Rheumatoid Arthritis

Rheumatoid Arthritis causes swelling, stiffness and pain of the joints of the hands, wrists, elbows, knees and ankles,

There is a lining tissue inside joints called synovium. The synovium produces lubricating fluid for the joints. In Rheumatoid Arthritis, the synovium or lining tissue becomes thickened with inflammatory cells.

This excess inflammatory tissue causes symptoms of pain swelling, stiffness, redness restricted range of motion and joint damage.

The goal of treatment is to eliminate inflammation thereby stopping the pain, stiffness and swelling. We must also take steps to prevent deformity.

Rheumatoid Arthritis can affect areas of the body other than the joints. These include the development of Rheumatoid Nodules, Sjogren’s Syndrome (dry eyes and mouth) Peripheral Neuropathy (nerve damage in the lower legs,) Carpal Tunnel Syndrome (nerve entrapment at the wrist) and Rheumatoid Lung Disease.

Less than 1% of people with Rheumatoid Arthritis become crippled. Believe it or not, 1 in 100 people have this kind of arthritis.

As with most types of arthritis, the cause is unknown. There is speculation that it is caused by a virus. We know that we inherit a susceptibility to this disease. Often there is more than one family member with Rheumatoid Arthritis. Just because one family member has severe disease, it does not follow that other affected family members will have severe disease.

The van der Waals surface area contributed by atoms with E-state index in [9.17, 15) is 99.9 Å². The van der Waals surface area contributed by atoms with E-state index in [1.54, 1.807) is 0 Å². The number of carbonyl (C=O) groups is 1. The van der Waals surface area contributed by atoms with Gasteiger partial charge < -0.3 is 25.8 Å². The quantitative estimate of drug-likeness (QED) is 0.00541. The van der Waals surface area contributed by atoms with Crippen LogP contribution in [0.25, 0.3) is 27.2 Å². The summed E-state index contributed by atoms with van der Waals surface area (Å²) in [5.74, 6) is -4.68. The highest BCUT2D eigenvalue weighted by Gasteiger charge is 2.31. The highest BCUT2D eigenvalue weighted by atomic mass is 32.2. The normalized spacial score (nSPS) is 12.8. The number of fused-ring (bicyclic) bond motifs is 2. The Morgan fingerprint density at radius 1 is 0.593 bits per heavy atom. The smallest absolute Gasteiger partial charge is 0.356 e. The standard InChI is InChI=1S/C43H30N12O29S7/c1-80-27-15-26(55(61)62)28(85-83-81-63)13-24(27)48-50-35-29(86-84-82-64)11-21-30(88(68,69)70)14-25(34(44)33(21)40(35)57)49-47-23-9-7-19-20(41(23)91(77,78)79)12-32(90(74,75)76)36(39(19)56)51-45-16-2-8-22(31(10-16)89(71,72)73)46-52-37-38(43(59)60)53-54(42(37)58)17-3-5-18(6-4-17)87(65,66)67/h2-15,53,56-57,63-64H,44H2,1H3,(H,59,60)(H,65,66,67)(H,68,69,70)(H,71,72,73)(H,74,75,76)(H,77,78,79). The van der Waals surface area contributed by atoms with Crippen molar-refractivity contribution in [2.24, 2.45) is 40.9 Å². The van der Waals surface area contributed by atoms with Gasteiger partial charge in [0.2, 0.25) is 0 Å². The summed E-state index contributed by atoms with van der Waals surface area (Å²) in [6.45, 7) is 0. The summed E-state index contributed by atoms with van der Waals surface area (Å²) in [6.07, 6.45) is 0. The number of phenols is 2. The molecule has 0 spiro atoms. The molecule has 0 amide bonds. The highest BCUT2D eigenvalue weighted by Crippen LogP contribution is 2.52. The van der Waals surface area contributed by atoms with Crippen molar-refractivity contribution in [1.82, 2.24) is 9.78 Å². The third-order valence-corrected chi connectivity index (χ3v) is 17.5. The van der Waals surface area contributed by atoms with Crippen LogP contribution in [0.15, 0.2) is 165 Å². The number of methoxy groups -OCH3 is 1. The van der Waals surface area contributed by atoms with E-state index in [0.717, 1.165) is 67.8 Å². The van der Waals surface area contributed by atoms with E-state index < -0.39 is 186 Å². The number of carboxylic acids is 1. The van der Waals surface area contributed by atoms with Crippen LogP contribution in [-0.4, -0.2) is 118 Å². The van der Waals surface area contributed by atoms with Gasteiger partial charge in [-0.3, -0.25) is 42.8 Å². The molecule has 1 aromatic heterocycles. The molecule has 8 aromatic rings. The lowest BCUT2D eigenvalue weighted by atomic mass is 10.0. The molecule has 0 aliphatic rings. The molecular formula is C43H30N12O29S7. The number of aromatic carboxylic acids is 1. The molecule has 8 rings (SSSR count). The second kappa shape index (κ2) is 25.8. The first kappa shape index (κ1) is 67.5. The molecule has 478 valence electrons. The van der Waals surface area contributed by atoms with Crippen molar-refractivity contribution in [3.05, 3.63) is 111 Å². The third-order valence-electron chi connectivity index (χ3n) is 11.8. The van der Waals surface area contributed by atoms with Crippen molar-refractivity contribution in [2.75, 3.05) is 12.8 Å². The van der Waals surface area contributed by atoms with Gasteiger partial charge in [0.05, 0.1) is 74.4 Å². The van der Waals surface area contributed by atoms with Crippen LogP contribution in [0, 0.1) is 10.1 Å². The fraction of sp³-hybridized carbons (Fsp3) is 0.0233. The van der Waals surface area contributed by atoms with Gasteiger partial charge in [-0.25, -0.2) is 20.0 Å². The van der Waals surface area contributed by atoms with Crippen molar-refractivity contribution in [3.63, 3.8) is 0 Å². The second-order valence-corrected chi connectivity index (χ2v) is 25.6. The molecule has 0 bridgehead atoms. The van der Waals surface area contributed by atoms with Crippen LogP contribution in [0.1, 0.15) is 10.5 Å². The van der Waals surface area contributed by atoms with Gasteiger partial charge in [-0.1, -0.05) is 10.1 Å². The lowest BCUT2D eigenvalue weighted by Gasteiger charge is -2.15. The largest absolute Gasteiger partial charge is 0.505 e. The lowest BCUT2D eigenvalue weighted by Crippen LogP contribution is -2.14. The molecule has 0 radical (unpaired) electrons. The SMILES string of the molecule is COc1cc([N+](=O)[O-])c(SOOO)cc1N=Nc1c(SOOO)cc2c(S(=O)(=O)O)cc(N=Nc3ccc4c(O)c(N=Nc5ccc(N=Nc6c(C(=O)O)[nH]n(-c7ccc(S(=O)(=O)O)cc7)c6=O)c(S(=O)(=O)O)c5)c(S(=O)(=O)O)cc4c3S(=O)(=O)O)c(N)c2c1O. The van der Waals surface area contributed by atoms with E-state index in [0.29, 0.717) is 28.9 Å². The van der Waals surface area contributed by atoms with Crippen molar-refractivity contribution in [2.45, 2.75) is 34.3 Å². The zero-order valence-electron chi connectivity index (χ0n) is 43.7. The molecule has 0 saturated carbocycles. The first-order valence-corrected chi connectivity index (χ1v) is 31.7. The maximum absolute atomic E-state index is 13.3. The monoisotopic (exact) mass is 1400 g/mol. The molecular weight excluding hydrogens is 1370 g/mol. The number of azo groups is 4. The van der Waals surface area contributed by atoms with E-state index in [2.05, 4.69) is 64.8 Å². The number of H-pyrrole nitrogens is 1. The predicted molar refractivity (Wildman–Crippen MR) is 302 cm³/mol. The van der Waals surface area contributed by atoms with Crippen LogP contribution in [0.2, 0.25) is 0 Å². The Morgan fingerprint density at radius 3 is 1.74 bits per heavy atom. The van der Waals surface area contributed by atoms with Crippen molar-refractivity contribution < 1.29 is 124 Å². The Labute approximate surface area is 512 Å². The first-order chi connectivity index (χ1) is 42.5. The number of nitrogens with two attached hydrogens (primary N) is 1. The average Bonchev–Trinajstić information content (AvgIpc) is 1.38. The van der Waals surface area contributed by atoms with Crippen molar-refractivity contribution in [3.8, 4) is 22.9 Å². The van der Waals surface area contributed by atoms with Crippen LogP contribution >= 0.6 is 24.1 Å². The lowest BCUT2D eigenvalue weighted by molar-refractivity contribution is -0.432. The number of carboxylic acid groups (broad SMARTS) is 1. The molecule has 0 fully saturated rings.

The treatment of Rheumatoid Arthritis consists of resting and avoiding trauma to involved joints; maintaining joint range of motion, medication to control inflammation and prevent worsening of the disease and surgery.

Initially it is important for the physician to exclude other types of arthritis, which may look like Rheumatoid Arthritis (such as Lyme Disease, Parvovirus, Gout, and Lupus).

After Rheumatoid Arthritis is diagnosed, there should be instruction in the principles of joint protection and appropriate exercise.

Medications fall into classes as follows:

  1. Anti-inflammatories (Naprosyn, Relafen, Mobic, Voltaren, Daypro, Lodine, etc.), N
  2. Disease Modifying Anti-Rheumatic Drugs (Methotrexate, Sulfasalazine, Plaquenil, Cyclosporine, Imuran, Gold
  3. Biologics such as Enbrel, Remicade, Humira, Orencia, Cimzia, Simponi, Actemra, Rituxan and a series of medications current in research.

We now anticipate remission for patients with Rheumatoid Arthritis.

New medications are continually being developed, we are actively involved in Research at the Arthritis Center and can often provide you with the most up to date treatment. Visit our Research page for more information.